What remains to be considered is that a Bal Thackeray can spend decades giving speeches and writing editorials that hold out naked threats of violence, and have murders and rioting occur in the wake of these threats, and still be given a state funeral, and that a Yakub Memon can hang after risking his life and reputation to implicate his own brother because of the violence that may have sickened him.
What remains for us to consider is that in this country, one man’s bloodlust earns him a gun salute, and another man’s remorse earns him the gallows. The caprice that marks this distinction has less to do with the gravity of the offense than it has to do with the identity of the accused. Get bail if you are Maya Kodnani or Amit Shah, hang if you are Afzal Guru or Yakub Memon. The equation is transparently simple.
What remains for us to consider is that the appeal to stay the execution was turned down with a reference to the Manusmriti , which I suppose, will be looked up to for inspiring guidance the next time a matter related to a caste atrocity comes up for hearing.
What remains for us to consider is that that elusive thing called justice has now been shown up to be a sham in India, and that from now onwards, no one who is sane will have any reason to consider co-operating with any covert or overt organs of the state in this country if they want to see justice done, especially in the wake of what are called terrorist atrocities.
What remains for us to consider is that the manner of Yakub Memon’s death will not be a deterrent, but rather act an incentive to those who want to persuade young Muslim men that terrorism is the only option available to them as far as obtaining ‘justice’ in this country is concerned.
Someday in a future that now seems remote, some of the men who gloated over the gallows this morning may yet face judgement. Today, they will go about their business, saying “justice has been done”. Some day in the future they may be bleating for mercy, and if we can, I hope that as a society, we will be in a place where we shall find it possible in ourselves to grant them the mercy that is their due, (as much as it is for every person) in place of the forgiveness that they do not, and will not ever deserve. Mercy is not the same thing as forgiveness.
Some of them are murderers, almost all of them are accessories and accomplices to murder. The accessories to murder sit in high office, or, they are the chorus around those who do so. They are courtiers, politicians, journalists, judges, men and women of substance and standing. They appear on television, they waste our time. They shouted themselves hoarse because they wanted to be aroused by the spectacle of Afzal Guru’s death, and they have shouted themselves hoarse again, in the run up to the murder of yesterday morning, Time and again, when it comes to the crunch, some of them even say, “We don’t necessarily believe in capital punishment, but this time, this man must hang”. Their arguments for life are always abstract, but their passion for judicially mandated murder are always and unfailingly, tellingly concrete.
Was it their chieftain who issued the orders that killed a drugged woman on a highway ? And on another occasion was it this same man who is said to have smirked on the phone when a mob was threatening to kill Ahsan Jafri who was still talking to him. That mob killed Ahsan Jafri. They cut him down in front of his family.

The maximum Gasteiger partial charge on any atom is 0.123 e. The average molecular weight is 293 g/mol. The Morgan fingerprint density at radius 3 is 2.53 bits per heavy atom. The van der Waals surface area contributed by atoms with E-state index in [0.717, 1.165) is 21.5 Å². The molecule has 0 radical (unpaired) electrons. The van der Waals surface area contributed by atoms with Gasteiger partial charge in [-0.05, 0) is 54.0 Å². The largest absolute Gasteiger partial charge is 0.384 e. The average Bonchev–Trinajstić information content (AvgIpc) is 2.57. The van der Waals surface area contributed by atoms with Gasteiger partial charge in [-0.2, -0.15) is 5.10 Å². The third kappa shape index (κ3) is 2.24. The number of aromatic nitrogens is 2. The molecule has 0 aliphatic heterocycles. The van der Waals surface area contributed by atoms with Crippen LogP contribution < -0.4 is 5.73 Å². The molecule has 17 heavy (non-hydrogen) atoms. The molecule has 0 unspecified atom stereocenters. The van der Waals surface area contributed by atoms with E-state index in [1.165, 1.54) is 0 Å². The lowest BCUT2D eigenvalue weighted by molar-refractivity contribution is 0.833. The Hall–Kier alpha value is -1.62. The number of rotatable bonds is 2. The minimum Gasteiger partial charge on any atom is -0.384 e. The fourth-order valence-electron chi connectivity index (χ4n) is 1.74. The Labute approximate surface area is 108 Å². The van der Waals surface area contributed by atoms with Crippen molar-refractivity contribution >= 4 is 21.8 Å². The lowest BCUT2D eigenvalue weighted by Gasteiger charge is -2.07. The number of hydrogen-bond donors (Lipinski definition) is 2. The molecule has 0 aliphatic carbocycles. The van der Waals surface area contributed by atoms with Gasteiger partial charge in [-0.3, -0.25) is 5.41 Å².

Unlike Yakub Memon, the man at the other end of that telephone line has never given himself an occasion or an opportunity to consider remorse. We all know who he is. He worried instead about the fate of puppies who come under the wheels of automobiles on their inexorable drive along history’s highways. He was exonerated, or so they say, by the highest authorities, and now he talks to us every sunday on the radio. He wears bespoke suits, he is dapper, he is loquacious when he wants to be, and he is silent when he needs things to quieten down. He wants to clean things up, he says. Does his obsession for cleanliness have something to do with the fact that he knows that we can smell the stench of the morgue he presides over ?
When his time comes, (remember, it came for Pinochet) if it comes, if cold cases turn warm because time has cooked them, some of us will still draft the petitions that will need to be drafted, to spare even him and his cronies a tryst with the hangman. (Hoepfully, by then India will have said goodbye to Capital Punishment, sparing us the responsibility of asking for mercy for a man who only disgusts us.) But we will ask for mercy, if we have to, not because we believe that he and his cronies are innocent, but because we do not wish to have the blood of even murderers on our hands. We will say, ‘Let those who rejoiced when undeserving men went to the gallows, be spared the fate of those who hung. Let them live, and consider the gravity of their crimes, till their hearts give way, or their brains turn to mush, or their livers collapse under the weight of their misdemeanors.”
In asking for mercy, we will not ask be pleading for pardon. We will simply ask that these violent and unscrupulous men to be allowed to live out the remainder of their evil in solitude. That, we believe, will be their greatest punishment. To live and remember Yakub Memon, Afzal Guru, Ishrat Jahan and all those who died in vain, in the course of the realization of judicial sentences and extra-judicial assassinations, for no reason other than to assuage the bloodlust that some judges are getting monotonously accustomed to calling the ‘collective conscience’ of this land.
The fabric of that fabled ‘conscience’ has now worn way too thin from repetitive and systematic acts of semantic abuse. The hanging judges no longer give any attention to the meaning of the words they utter, nor does the current President, the last port of appeal, consider the meaning of his silence when faced with the call for clemency. They, the highest echelons of the judicial and the executive powers in India, are both prisoners and jailers of this fiction that they call the collective conscience.
Perhaps it is time for us to request another reprieve, to demand that at least this collective, the citizenry of this unfortunate and bloodthirsty state, be given a break from the charade of this thing called its conscience. That may be the only thing that will redeem us of the blood of Yakub Memon, which, as of yesterday morning, now stains us all.